Switching scenes

To switch between the screens, we’ll make a “main” script. In your game, this might be your main scene or a separate UI scene that you load when the game starts. For this demo, just make a new scene with a Node root and instance one of each of your screen scenes in it. For example, here’s how mine looks once I’ve made the four screens I described in the introduction:


Now add a script and connect each screen’s signals (which are emitted when the player pushes its buttons). Your script will look like this:

extends Node

# this signal can let your main scene know that the player
# started the game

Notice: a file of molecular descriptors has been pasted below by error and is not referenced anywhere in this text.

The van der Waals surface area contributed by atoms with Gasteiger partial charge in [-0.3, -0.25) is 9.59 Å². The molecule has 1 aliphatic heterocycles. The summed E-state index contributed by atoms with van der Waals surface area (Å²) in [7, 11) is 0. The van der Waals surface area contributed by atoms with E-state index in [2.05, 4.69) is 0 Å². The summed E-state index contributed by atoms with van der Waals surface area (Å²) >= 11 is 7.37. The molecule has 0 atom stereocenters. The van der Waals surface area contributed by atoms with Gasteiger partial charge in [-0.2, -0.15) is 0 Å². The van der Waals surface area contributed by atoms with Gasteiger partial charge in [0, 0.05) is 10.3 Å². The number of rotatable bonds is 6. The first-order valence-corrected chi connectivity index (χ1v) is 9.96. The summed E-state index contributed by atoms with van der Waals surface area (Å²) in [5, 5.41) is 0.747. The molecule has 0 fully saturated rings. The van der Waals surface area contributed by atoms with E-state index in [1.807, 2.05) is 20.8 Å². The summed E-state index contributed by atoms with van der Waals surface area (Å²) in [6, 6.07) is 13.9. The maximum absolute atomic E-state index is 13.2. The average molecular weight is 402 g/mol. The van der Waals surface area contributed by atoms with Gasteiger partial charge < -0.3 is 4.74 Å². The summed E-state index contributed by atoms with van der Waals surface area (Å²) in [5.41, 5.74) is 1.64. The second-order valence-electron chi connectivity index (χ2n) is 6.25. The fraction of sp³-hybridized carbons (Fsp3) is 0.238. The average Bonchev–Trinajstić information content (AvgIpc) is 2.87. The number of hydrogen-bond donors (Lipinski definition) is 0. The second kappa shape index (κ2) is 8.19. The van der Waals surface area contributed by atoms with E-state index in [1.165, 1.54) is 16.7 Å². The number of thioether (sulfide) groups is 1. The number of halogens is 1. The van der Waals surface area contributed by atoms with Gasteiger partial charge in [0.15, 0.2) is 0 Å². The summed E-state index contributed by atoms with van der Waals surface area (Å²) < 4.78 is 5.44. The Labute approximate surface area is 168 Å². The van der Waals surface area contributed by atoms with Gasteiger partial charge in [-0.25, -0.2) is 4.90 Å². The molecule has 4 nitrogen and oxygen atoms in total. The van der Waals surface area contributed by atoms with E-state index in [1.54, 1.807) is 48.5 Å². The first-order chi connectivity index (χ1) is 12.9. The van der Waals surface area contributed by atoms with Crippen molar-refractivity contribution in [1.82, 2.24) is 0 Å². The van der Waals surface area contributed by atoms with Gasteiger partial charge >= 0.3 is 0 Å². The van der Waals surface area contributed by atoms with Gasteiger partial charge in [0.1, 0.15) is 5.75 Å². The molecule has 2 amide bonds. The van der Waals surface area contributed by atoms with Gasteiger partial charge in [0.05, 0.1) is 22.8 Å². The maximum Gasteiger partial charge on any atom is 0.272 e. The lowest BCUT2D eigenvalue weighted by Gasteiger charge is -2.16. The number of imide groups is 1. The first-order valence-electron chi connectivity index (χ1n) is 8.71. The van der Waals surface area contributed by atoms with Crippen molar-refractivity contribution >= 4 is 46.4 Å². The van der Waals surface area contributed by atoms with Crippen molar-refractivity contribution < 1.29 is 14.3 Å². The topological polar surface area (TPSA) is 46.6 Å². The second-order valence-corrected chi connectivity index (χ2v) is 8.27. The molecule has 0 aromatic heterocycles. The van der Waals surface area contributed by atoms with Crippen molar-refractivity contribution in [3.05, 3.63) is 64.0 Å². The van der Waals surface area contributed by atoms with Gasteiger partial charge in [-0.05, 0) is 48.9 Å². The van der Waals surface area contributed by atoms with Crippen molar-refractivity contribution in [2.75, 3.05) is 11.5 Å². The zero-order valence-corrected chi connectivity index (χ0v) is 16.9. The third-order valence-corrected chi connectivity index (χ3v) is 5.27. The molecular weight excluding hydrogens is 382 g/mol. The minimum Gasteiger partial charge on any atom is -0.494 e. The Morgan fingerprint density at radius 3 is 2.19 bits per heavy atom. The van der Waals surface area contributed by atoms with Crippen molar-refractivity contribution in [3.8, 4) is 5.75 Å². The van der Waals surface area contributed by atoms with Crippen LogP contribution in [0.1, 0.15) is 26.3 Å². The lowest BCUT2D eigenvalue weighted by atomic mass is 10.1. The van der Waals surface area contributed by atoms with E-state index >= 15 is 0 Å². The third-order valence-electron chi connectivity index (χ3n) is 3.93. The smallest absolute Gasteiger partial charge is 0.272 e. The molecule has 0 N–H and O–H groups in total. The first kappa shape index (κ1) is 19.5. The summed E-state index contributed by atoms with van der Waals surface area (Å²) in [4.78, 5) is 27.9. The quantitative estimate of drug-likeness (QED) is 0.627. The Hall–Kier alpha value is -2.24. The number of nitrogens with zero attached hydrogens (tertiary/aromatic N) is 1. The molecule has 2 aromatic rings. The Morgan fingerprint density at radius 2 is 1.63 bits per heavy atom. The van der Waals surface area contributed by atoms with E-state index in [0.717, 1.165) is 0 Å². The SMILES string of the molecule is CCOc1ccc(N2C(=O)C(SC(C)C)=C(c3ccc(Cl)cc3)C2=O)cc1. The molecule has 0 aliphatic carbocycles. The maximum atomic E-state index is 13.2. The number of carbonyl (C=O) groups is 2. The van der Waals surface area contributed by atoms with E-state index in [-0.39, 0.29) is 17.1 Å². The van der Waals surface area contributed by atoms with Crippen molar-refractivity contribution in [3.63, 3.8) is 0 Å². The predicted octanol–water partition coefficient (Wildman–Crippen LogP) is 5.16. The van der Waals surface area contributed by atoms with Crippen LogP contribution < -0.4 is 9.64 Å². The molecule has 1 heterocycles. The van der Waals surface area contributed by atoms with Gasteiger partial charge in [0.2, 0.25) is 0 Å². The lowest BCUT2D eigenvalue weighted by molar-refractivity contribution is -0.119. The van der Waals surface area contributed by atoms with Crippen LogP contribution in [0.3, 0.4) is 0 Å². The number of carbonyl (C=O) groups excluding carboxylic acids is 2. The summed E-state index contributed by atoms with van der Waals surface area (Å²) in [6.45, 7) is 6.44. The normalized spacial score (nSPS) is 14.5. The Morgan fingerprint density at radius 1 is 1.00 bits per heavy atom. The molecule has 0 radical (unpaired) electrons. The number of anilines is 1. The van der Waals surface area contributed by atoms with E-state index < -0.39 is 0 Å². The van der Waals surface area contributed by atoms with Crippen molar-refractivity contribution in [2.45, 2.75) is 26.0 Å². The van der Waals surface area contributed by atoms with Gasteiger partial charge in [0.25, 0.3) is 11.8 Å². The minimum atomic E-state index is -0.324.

signal start_game

var current_screen = null

func _ready():

# When changing screens, make sure to wait until the transition
# animation has finished before calling another
func change_screen(new_screen):
    printt('changing to:', new_screen.name)
    if current_screen:
        yield(current_screen.get_node('AnimationPlayer'), 'animation_finished')
    current_screen = new_screen
    yield(current_screen.get_node('AnimationPlayer'), 'animation_finished')

# Below here are the functions connected to each screen's
# signals, i.e. your "map" of what screen connects to
# another.
func _on_TitleScreen_play():

func _on_TitleScreen_settings():

func _on_SettingsScreen_return_to_title():

func _on_PlayScreen_game_over():

func _on_EndScreen_home():

func _on_EndScreen_play():

That’s the basic idea.Download the project to see it in action and experiment with how everything is connected up.


I’ve purposely left this demo with very little styling beyond the container layout. Feel free to add your own button images and spice up the look-and-feel.

Some other things you can add to spice it up: